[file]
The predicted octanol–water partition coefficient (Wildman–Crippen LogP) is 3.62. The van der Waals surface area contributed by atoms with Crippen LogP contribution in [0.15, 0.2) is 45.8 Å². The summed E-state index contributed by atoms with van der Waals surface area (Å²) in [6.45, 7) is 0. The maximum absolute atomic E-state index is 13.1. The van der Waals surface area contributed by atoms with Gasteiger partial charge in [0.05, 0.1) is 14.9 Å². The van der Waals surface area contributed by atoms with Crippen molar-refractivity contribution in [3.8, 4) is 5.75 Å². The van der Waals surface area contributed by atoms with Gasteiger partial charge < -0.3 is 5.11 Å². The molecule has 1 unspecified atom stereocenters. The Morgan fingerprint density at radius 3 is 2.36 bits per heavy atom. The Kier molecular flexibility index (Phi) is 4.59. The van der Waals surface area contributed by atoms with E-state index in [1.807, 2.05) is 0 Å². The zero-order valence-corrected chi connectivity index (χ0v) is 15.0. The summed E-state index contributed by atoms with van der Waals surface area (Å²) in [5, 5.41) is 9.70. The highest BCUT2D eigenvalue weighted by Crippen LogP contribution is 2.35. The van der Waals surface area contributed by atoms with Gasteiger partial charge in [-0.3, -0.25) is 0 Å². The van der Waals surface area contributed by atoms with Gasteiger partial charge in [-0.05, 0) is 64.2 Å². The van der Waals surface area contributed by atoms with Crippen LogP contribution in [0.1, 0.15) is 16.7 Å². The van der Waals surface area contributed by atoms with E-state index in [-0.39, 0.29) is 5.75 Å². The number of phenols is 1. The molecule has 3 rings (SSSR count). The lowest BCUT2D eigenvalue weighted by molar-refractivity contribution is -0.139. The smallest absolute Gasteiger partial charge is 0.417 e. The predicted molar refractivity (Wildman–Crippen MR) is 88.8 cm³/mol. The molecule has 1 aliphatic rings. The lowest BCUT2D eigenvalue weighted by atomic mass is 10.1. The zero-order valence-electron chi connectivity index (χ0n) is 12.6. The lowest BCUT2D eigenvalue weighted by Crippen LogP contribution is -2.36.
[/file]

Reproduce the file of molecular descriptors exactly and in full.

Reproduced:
The predicted octanol–water partition coefficient (Wildman–Crippen LogP) is 3.62. The van der Waals surface area contributed by atoms with Crippen LogP contribution in [0.15, 0.2) is 45.8 Å². The summed E-state index contributed by atoms with van der Waals surface area (Å²) in [6.45, 7) is 0. The maximum absolute atomic E-state index is 13.1. The van der Waals surface area contributed by atoms with Gasteiger partial charge in [0.05, 0.1) is 14.9 Å². The van der Waals surface area contributed by atoms with Crippen molar-refractivity contribution in [3.8, 4) is 5.75 Å². The van der Waals surface area contributed by atoms with Gasteiger partial charge < -0.3 is 5.11 Å². The molecule has 1 unspecified atom stereocenters. The Morgan fingerprint density at radius 3 is 2.36 bits per heavy atom. The Kier molecular flexibility index (Phi) is 4.59. The van der Waals surface area contributed by atoms with E-state index in [1.807, 2.05) is 0 Å². The zero-order valence-corrected chi connectivity index (χ0v) is 15.0. The summed E-state index contributed by atoms with van der Waals surface area (Å²) in [5, 5.41) is 9.70. The highest BCUT2D eigenvalue weighted by Crippen LogP contribution is 2.35. The van der Waals surface area contributed by atoms with Gasteiger partial charge in [-0.3, -0.25) is 0 Å². The van der Waals surface area contributed by atoms with Gasteiger partial charge in [-0.05, 0) is 64.2 Å². The van der Waals surface area contributed by atoms with Crippen LogP contribution in [0.1, 0.15) is 16.7 Å². The van der Waals surface area contributed by atoms with E-state index in [-0.39, 0.29) is 5.75 Å². The number of phenols is 1. The molecule has 3 rings (SSSR count). The lowest BCUT2D eigenvalue weighted by molar-refractivity contribution is -0.139. The smallest absolute Gasteiger partial charge is 0.417 e. The predicted molar refractivity (Wildman–Crippen MR) is 88.8 cm³/mol. The molecule has 1 aliphatic rings. The lowest BCUT2D eigenvalue weighted by atomic mass is 10.1. The zero-order valence-electron chi connectivity index (χ0n) is 12.6. The lowest BCUT2D eigenvalue weighted by Crippen LogP contribution is -2.36.